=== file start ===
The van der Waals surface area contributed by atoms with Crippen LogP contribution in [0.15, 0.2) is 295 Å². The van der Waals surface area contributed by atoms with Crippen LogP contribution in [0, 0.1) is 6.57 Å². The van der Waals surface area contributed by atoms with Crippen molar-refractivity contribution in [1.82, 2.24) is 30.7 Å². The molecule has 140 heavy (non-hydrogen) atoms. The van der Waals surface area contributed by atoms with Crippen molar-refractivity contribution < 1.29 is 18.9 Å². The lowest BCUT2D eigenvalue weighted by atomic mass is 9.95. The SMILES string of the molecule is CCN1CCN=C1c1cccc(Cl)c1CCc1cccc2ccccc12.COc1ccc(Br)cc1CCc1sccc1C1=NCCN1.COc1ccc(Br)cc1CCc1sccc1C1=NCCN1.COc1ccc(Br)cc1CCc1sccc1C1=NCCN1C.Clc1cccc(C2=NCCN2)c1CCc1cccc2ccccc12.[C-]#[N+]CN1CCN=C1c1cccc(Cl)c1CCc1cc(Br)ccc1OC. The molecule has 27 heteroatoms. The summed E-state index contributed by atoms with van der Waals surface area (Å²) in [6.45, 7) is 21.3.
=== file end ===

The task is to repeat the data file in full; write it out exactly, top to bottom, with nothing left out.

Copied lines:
The van der Waals surface area contributed by atoms with Crippen LogP contribution in [0.15, 0.2) is 295 Å². The van der Waals surface area contributed by atoms with Crippen LogP contribution in [0, 0.1) is 6.57 Å². The van der Waals surface area contributed by atoms with Crippen molar-refractivity contribution in [1.82, 2.24) is 30.7 Å². The molecule has 140 heavy (non-hydrogen) atoms. The van der Waals surface area contributed by atoms with Crippen molar-refractivity contribution < 1.29 is 18.9 Å². The lowest BCUT2D eigenvalue weighted by atomic mass is 9.95. The SMILES string of the molecule is CCN1CCN=C1c1cccc(Cl)c1CCc1cccc2ccccc12.COc1ccc(Br)cc1CCc1sccc1C1=NCCN1.COc1ccc(Br)cc1CCc1sccc1C1=NCCN1.COc1ccc(Br)cc1CCc1sccc1C1=NCCN1C.Clc1cccc(C2=NCCN2)c1CCc1cccc2ccccc12.[C-]#[N+]CN1CCN=C1c1cccc(Cl)c1CCc1cc(Br)ccc1OC. The molecule has 27 heteroatoms. The summed E-state index contributed by atoms with van der Waals surface area (Å²) in [6.45, 7) is 21.3.